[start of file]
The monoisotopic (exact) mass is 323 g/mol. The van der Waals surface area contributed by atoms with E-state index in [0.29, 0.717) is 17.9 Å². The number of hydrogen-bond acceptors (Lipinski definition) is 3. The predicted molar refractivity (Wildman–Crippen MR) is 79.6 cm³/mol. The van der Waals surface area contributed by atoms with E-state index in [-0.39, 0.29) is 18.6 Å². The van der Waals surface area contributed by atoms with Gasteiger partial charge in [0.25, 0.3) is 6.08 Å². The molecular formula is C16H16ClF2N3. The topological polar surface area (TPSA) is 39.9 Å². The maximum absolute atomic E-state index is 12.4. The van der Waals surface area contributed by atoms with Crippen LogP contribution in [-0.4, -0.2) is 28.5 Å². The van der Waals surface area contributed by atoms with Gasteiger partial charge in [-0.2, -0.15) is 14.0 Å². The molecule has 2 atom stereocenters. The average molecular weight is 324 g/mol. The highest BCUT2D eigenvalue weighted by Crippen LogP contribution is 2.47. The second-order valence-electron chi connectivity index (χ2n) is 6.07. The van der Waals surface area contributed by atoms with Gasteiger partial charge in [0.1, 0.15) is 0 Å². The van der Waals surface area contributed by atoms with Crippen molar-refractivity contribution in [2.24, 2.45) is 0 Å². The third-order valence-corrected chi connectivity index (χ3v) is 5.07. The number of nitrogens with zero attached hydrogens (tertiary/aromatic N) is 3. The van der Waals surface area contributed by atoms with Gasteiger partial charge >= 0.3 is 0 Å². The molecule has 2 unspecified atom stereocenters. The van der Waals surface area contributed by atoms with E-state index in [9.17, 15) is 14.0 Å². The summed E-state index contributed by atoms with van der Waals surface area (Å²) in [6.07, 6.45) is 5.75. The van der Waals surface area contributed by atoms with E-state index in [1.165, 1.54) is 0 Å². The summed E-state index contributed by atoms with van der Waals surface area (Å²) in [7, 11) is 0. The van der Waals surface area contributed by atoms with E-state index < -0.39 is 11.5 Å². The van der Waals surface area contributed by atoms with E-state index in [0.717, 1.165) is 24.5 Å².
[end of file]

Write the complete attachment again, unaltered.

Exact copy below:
The monoisotopic (exact) mass is 323 g/mol. The van der Waals surface area contributed by atoms with E-state index in [0.29, 0.717) is 17.9 Å². The number of hydrogen-bond acceptors (Lipinski definition) is 3. The predicted molar refractivity (Wildman–Crippen MR) is 79.6 cm³/mol. The van der Waals surface area contributed by atoms with E-state index in [-0.39, 0.29) is 18.6 Å². The van der Waals surface area contributed by atoms with Gasteiger partial charge in [0.25, 0.3) is 6.08 Å². The molecular formula is C16H16ClF2N3. The topological polar surface area (TPSA) is 39.9 Å². The maximum absolute atomic E-state index is 12.4. The van der Waals surface area contributed by atoms with Crippen LogP contribution in [-0.4, -0.2) is 28.5 Å². The van der Waals surface area contributed by atoms with Gasteiger partial charge in [-0.2, -0.15) is 14.0 Å². The molecule has 2 atom stereocenters. The average molecular weight is 324 g/mol. The highest BCUT2D eigenvalue weighted by Crippen LogP contribution is 2.47. The second-order valence-electron chi connectivity index (χ2n) is 6.07. The van der Waals surface area contributed by atoms with Gasteiger partial charge in [0.1, 0.15) is 0 Å². The van der Waals surface area contributed by atoms with Crippen molar-refractivity contribution in [2.24, 2.45) is 0 Å². The third-order valence-corrected chi connectivity index (χ3v) is 5.07. The number of nitrogens with zero attached hydrogens (tertiary/aromatic N) is 3. The van der Waals surface area contributed by atoms with Gasteiger partial charge >= 0.3 is 0 Å². The molecule has 2 unspecified atom stereocenters. The van der Waals surface area contributed by atoms with E-state index in [9.17, 15) is 14.0 Å². The summed E-state index contributed by atoms with van der Waals surface area (Å²) in [6.07, 6.45) is 5.75. The van der Waals surface area contributed by atoms with E-state index in [1.165, 1.54) is 0 Å². The summed E-state index contributed by atoms with van der Waals surface area (Å²) in [7, 11) is 0. The van der Waals surface area contributed by atoms with E-state index < -0.39 is 11.5 Å². The van der Waals surface area contributed by atoms with E-state index in [0.717, 1.165) is 24.5 Å².